Where did you undertake your education?
I originally trained as an electronic engineer, designing electronic hardware and control software for data acquisition. Day release was at Stow College and Glasgow Technical College (now Glasgow Caledonian University). During my time at the National Engineering Laboratory in East Kilbride, I realised that I wanted to invent products and with the support of my wife, I left the NEL and went to study Industrial Design at Napier Polytechnic in Edinburgh.
I was a mature student travelling on a daily basis to Edinburgh and after 4 years of study I graduated and launched myself into the world of product development and innovation.
How did your career progress after your education?
In 1990 I started work as a Research Assistant in Strathclyde’s Design Division (this would later merge into DMEM).
At the time I had two desks, one at Strathclyde and the other at the Engineering Design Research Centre (EDRC). When my 3-year contract ended I became more involved in teaching design rather than researching it. I graduated as a Technical teacher and over the next 3/4 years combined working in secondary schools; teaching future technical teachers and teaching industrial design and human factors on a variety of DMEM courses.
Helping promote STEM subjects to the youth has always been so important to me, and something I've jumped at the chance to get involved in. For example, helping with the photo shoots for the posters we used to explain the plethora of roles that are out there within design and engineering.
Why did you decide to work at the University of Strathclyde?
In reality I believe that DMEM actually chose me.
The new Product Design Engineering (PDE) course needed a more specialised skill set and I was in a position to supply it.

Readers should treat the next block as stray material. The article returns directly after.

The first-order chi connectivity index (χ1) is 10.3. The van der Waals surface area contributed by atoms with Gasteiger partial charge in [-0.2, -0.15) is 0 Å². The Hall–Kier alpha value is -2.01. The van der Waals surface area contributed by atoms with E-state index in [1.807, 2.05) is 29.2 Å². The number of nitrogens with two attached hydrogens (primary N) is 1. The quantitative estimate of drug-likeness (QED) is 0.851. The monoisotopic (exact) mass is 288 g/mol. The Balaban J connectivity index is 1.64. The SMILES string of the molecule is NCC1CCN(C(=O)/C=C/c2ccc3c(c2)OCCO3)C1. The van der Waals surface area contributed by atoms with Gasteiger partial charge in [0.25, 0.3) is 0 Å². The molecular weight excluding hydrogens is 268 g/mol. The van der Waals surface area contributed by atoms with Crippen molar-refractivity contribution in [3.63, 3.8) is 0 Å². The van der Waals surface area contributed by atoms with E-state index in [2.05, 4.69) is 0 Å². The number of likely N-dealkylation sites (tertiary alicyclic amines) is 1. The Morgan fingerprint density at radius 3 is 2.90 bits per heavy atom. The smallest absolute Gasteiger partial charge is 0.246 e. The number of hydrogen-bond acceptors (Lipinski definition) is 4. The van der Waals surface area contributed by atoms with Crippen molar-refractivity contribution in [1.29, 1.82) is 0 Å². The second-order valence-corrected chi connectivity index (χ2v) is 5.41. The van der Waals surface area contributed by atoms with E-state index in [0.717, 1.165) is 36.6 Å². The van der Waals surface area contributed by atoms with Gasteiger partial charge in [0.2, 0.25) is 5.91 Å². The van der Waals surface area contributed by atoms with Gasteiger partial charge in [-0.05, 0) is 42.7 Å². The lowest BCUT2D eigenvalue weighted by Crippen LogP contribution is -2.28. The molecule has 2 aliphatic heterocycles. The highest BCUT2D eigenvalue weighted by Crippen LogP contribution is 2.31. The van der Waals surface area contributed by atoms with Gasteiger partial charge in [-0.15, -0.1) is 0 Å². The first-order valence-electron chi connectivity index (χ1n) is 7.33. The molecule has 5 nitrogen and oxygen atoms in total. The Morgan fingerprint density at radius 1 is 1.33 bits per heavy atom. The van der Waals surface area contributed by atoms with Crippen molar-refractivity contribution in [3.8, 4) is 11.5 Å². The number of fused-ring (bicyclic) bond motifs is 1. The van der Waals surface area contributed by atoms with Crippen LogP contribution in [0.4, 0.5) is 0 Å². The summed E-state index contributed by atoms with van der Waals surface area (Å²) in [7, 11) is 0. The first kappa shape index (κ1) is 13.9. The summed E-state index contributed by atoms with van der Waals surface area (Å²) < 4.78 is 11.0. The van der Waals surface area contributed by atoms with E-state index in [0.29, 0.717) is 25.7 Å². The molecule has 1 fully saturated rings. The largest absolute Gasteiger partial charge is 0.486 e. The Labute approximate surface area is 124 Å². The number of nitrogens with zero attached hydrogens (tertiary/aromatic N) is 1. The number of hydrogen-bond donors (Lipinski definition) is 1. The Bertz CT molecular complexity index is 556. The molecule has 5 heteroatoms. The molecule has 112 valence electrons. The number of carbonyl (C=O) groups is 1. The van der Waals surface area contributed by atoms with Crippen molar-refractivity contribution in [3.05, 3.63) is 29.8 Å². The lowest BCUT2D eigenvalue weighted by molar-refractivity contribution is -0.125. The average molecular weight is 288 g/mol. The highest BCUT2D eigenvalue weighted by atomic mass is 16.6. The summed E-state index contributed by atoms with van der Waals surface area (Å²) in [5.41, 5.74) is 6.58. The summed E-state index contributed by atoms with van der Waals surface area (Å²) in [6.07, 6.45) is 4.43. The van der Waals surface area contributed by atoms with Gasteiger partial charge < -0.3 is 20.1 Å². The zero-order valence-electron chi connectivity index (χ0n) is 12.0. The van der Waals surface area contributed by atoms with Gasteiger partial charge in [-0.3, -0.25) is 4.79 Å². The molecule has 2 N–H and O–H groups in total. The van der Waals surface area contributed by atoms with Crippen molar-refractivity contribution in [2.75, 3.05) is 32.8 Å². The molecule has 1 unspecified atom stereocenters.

Tell us about your roles in DMEM and the main projects you worked on?
Over the last 25 years I have obviously worked with thousands of students in DMEM and Mechanical Engineering. Things like administration, subject teaching and assessment are all important aspects of the job, but I also got to know many students in a more pastoral role.
I also took on the responsibility of Undergraduate leader, but the role I enjoyed the most was helping the students present their work to their friends and family at the end of year degree show.
Here's a picture of me setting up for a degree show
What was it like working in DMEM?
I will always remember the phrase “friends and family” as I believe this is central to the ethos of DMEM. The interaction and development of each and every student is of the utmost importance.
DMEM “make people” and give them the tools to make a positive contribution to the world and industry.
Below is a picture of my family at the DMEM degree show
What did you enjoy most about working in DMEM?
- thinking up ideas,
- the staff,
- helping students,
- and watching programs on the IPlayer on the bus
I also love taking pictures so I managed to generate an expansive library of DMEM related imagery (over a terabyte of pictures accumulated!)
How has DMEM progressed over the years?
DMEM never stays the same. It is always changing.
Staff are always there to support the students and DMEM spend lots of time and money in providing that support. For example, developing the Digital Design and Manufacture Studio (DDMS), below is a photo from the DDMS launch event!
Creating the Leonardo Suite, for our research and PhD students,
Building and continually strengthening the Advanced Forming Research Centre,
Why do you think engineering is an exciting industry to get into?
If you combine all types of engineering with financial support and social understanding it can go a long way to provide solutions to current and future problems.
What are you most proud of when you think back about your career?
My only purpose was to help students outperform their own expectations.
It was also great that the students hold the doors open for people walking along the corridor.
Some of my favourite memories include:
Staff singing on the Twelve Days of DMEM DVD in 2015,
Enjoying my DMEM retiral in 2018 with some of my DMEM family,
Being given the opportunity to visit other universities around Europe to teach (as in Groningen in the picture below) as well as taking students on study tours in Amsterdam and Barcelona,
Our DMEM staff graduation ball 2005,
The annual staff away day to Ross Priory at Loch Lomond, and many more!
What would you say to someone considering working in or studying within DMEM?
Over the years I have talked to many students on open days and I usually ask them 3 questions
- Do they want to design things
- Do you want to make things
- Do you want business/Industry to make them better
Answering those questions would help students decide which course to choose.